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How to get and be on top of Credit

Having credit in your name is part of the approval process if you ever want to buy a car or house and take out a major loan to do so.

Establishing credit is the first step in doing so.

According to, Steve Bucci, the president of Money Management International Financial Education Foundation and the author of "Credit Repair Kit for Dummies," suggests.
Do's and don'ts
• Open a bank account.
• Apply for a credit card.
• Make sure the creditor reports account activity to the credit bureaus.
• Charge purchases and make payments on time.
• Remember that a $5,000 credit limit is not $5,000 in additional income.
• Create a spending plan.
• A secured card is an option.
• If denied credit, ask why.
• Don't overdraw your bank account.
• Avoid missed or late payments to any creditor.
• Don't let anyone use your credit card or access your bank account.
• Don't give your card number to anyone.
• Avoid cash advances at all costs.

It's important to remember;

  • Don't overdraw your bank account. You will be charged fees, and you could damage a good reference.
  • Avoid missed or late payments to any creditor.
  • Don't let anyone else borrow your credit card, debit card or in any way have access to your bank account.
Almost anyone will tell you to avoid cash advances at all costs. They're expensive.

Apply for credit that says

Be on top of your credit

Credit card and mortgage payments are regularly reported to the three credit bureaus (Equifax, 888-532-0179; Trans Union, 800-888-4213; and Experian, 888-397-3742), but most consumer payments -- including rent, insurance and even student loans -- are not, unless there's a problem.

The three nationwide consumer reporting companies have set up a central website, a toll-free telephone number, and a mailing address through which you can order your free annual report.

To order, visit, call 1-877-322-8228, or complete the Annual Credit Report Request Form and mail it to: Annual Credit Report Request Service, P.O. Box 105281, Atlanta, GA 30348-5281. The form is on the back of this brochure; or you can print it from Do not contact the three nationwide consumer reporting companies individually. They are providing free annual credit reports only through, 1-877-322-8228, and Annual Credit Report Request Service, P.O. Box 105281, Atlanta, GA 30348-5281.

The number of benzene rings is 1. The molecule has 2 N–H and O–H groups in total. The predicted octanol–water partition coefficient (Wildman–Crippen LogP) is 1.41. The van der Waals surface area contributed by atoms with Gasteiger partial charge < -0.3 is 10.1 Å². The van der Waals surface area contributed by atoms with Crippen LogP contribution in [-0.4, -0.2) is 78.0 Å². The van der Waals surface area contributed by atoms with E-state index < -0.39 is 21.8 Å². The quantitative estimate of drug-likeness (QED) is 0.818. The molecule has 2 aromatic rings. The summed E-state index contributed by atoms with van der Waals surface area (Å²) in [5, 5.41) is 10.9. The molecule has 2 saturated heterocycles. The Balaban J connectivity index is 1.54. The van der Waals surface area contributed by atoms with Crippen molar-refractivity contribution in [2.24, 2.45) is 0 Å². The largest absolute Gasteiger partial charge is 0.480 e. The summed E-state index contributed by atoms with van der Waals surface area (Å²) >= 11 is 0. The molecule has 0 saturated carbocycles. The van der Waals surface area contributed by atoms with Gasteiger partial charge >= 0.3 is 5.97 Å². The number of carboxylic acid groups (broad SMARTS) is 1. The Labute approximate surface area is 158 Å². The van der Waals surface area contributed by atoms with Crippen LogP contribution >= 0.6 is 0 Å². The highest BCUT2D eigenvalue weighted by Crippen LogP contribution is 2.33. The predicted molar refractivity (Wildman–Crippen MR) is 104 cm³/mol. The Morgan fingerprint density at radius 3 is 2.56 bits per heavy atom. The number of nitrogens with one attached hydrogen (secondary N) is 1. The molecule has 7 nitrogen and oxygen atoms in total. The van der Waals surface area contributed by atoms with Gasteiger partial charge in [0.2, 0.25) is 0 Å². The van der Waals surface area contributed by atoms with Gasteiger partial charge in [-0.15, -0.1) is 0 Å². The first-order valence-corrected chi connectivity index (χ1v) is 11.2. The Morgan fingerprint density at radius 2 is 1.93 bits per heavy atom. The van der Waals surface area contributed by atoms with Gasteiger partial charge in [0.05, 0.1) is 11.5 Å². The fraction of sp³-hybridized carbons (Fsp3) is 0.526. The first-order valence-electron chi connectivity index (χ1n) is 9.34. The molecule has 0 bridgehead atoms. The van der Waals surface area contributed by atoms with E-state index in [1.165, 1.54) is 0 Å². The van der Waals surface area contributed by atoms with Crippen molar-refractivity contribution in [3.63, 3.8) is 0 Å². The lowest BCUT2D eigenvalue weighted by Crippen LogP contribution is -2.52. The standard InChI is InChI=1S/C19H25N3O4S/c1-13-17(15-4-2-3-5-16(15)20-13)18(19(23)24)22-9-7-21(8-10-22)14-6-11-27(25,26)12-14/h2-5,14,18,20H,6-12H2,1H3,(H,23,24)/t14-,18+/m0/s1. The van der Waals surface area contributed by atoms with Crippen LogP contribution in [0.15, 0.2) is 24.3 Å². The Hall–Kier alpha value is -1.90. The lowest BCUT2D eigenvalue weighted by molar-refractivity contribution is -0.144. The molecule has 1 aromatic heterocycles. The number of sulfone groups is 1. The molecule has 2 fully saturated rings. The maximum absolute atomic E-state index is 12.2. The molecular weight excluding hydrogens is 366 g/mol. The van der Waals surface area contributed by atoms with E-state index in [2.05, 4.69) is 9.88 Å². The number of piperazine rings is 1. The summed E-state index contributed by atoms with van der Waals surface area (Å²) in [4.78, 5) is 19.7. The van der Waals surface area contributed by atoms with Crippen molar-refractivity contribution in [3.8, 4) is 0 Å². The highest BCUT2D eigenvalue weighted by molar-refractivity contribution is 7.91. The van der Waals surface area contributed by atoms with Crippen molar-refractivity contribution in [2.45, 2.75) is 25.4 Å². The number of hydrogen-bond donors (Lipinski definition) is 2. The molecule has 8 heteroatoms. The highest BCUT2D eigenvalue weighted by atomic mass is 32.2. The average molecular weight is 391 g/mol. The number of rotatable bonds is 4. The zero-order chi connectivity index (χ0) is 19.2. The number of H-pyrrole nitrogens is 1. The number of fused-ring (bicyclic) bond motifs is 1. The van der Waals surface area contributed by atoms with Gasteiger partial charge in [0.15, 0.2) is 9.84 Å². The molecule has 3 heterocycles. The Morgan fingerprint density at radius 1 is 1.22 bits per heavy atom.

Your credit report has information that affects whether you can get a loan — and how much you will have to pay to borrow money. You want a copy of your credit report to:

  • make sure the information is accurate, complete, and up-to-date before you apply for a loan for a major purchase like a house or car, buy insurance, or apply for a job.
  • help guard against identity theft. That’s when someone uses your personal information — like your name, your Social Security number, or your credit card number — to commit fraud. Identity thieves may use your information to open a new credit card account in your name. Then, when they don’t pay the bills, the delinquent account is reported on your credit report. Inaccurate information like that could affect your ability to get credit, insurance, or even a job.

Under federal law, you’re entitled to a free report if a company takes adverse action against you, such as denying your application for credit, insurance, or employment, and you ask for your report within 60 days of receiving notice of the action. The notice will give you the name, address, and phone number of the consumer reporting company. You’re also entitled to one free report a year if you’re unemployed and plan to look for a job within 60 days; if you’re on welfare; or if your report is inaccurate because of fraud, including identity theft. Otherwise, a consumer reporting company may charge you up to $10.50 for another copy of your report within a
12-month period.

To buy a copy of your report, contact:

Under state law, consumers in Colorado, Georgia, Maine, Maryland, Massachusetts, New Jersey, and Vermont already have free access to their credit reports.

The FTC works for the consumer to prevent fraudulent, deceptive, and unfair business practices in the marketplace and to provide information to help consumers spot, stop, and avoid them. To learn more about credit issues and protecting your personal information, visit

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